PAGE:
Personal Service Oriented Architecture

Michael Kanellos from CNET exposes some of the research at Microsoft to make search a greater part of its Windows operating system. The following are some interesting quotes from the article:

“Search in many ways is brute force,” Dumais said. “If the two of us type in a query, we get the same thing back, and that is just brain dead. There is no way an intelligent human being would tell us the same thing about the same topic.”

“Personalization was one of the big buzzwords of the early years of the dot-com era, but many of the efforts to deliver individualized content failed. Software developers, however, are increasingly becoming more adept at using Bayesian models and other probabilistic techniques to insert intelligence into software.”

“Although the underlying calculation in these models is complex, the overriding concept is fairly simple. Software keeps tabs on an individual’s Web surfing habits, interests, acquaintances, work and travel history, work projects, and other data. It also constructs a model that tries to anticipate what a person finds important and what will be irrelevant.”

“Microsoft’s experiments differ from commercial search engines in that the universe of data searched consists of data found on an individual’s hard drive.”

“In demonstrating Implicit Query, Dumais began to type an e-mail asking a colleague about a set of slides for an upcoming conference. Before the message was complete, the program–which appears in a window on the side of the screen– pulled up e-mails, slide decks and Word documents containing the name of the conference and the future recipient. Each hit came with a brief summary of the internal content, date, the type of software the file was written in, and its potential relevance, among other information.”

This is fascinating stuff and I can’t wait to see it in action.

However, based on the article it seems to me that Microsoft’s new search is focused on an enterprise that is still Personal Computing-centric, which is ideal today, but Longhorn is still two years away and it will be at least another year before we see it implemented within larger enterprises.

My concern is how applicable will a better PC-centric search be if personal enterprise computing finally becomes network-centric?

Albeit, we’ve all seen the rise and fall of the “Network Computer”, but I still believe in the underlying concepts that will end our intrinsic relationship with our dedicate hardware. Indeed, I’m talking about an environment where we will finally be able to productively “work” from any network-connected device.

Essentially, if in the coming years before Longhorn, a network-centric IT enterprise landscape becomes more widespread then the benefits of providing a better index to ones hard drive will be diminished.

Perhaps I’m being too close-minded and not including the bigger picture — especially with regard to Longhorn’s Indigo. I expect it’s more likely that Network and Personal computing will merge within the confines of a Service Oriented Architecture (SOA); whereby applications and computing power will come to the user where and when they need it. Of course this must include access to “Stuff I’ve Seen”.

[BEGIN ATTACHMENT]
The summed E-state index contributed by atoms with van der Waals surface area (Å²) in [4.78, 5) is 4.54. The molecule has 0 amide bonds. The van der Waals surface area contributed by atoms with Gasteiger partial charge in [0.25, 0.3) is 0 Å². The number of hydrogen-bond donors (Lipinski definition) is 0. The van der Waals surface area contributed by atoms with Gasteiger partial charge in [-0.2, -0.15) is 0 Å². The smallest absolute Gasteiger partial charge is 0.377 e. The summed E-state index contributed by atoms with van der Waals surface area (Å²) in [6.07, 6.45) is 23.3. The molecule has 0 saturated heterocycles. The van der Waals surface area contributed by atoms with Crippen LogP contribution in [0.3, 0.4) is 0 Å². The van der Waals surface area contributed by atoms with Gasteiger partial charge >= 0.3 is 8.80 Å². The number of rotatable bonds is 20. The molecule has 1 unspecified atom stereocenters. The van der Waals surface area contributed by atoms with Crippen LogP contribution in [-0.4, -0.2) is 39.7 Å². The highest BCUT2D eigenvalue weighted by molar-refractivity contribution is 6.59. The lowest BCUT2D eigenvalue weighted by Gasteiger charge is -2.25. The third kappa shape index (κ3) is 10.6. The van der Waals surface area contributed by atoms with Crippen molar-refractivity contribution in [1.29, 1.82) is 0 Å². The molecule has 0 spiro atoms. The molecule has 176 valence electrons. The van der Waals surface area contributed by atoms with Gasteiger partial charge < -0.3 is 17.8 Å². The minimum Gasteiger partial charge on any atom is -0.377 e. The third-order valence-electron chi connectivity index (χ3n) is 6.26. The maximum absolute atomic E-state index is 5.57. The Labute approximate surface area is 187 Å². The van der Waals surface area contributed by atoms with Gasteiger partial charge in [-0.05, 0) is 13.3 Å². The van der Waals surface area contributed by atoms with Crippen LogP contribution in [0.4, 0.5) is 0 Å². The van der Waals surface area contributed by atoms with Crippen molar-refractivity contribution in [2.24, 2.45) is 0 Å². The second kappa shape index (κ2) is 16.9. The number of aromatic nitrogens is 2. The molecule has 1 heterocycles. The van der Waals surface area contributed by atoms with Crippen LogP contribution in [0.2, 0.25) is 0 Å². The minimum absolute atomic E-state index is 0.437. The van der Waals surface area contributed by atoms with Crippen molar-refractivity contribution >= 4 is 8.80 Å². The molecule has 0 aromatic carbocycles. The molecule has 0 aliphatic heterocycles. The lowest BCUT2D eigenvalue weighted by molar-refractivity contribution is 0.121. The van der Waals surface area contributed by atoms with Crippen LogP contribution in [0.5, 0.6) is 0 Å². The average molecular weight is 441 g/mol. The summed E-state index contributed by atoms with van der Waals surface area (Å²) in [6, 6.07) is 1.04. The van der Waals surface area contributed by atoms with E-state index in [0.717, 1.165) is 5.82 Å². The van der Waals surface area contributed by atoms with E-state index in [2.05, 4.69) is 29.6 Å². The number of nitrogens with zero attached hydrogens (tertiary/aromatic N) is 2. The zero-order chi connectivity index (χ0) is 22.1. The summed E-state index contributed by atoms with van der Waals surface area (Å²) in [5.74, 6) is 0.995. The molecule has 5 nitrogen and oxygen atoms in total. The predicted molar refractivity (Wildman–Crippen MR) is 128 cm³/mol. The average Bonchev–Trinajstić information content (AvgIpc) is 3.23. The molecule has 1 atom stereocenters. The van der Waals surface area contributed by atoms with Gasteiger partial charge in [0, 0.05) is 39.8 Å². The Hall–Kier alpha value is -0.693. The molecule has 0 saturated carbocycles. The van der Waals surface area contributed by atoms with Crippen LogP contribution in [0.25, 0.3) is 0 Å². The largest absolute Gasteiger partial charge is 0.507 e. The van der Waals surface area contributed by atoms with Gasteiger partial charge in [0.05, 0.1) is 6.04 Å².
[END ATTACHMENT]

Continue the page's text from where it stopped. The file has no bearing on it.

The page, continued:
This essentially describes the holy-grail of Network Computing or rather a “Personal service-oriented architecture” as Jon Udell describes.

Further info on Wallop

Mary Jo Foley of Microsoft Watch interviews Microsoft social computing group researcher Lili Cheng, which reveals some more insight (including screen shots) into MSFT’s social-networking software code-named “Wallop“:

“We’ve been really interested in blogs, wikis, authoring and syndication around RSS, and social networking software in general,” Cheng tells Microsoft Watch. “We were imagining how these things could combine. And Wallop is our first experiment in this space.”

“A lot of these ideas (RSS, wikis) are more novel and intriguing,” she says. “They are about aggregating sites and getting more information out. It matches the way people communicate.”

I’d love to be a part of the beta. However, perhaps Lili’s work will inspire the OneNote Product team to take my advice and integrate OneNote as a Wiki (err, Wallop) front-end.

Latest about Longhorn

John Carroll over at ZDNet has posted, IMHO one of the best overviews of Longhorn to date coming off of last weeks PDC.

Here are some good quotes from the article:

“I’ve noticed before that it is much easier to create reasonably complex user interfaces in HTML than in WIN32. For instance, it’s far easier to write a “skinnable” web site than it is to write a “skinnable” WIN32 application. Granted, you could do practically anything you wanted in WIN32, but if you wanted to escape the look and feel imposed by WIN32 controls, you had to perform a bunch of programming gymnastics.”

“Avalon is a complete upgrade to the process of writing Windows applications. In a way, Avalon turns Windows development into a more advanced and feature-rich version of web-style development. This constitutes more than just a conceptual similarity. One of the means by which Longhorn applications can be consumed is by accessing them from a web server using a browser (obviously, Internet Explorer), causing them to run within a “sandbox” managed by the .NET runtime. These downloadable applications act like more functional web pages, as they have access to the full set of rich user interface controls offered as part of the Longhorn operating system. Longhorn also makes it easy to integrate common web-paradigm concepts into desktop applications, such as page forward / page back logic, and “page history” functionality.”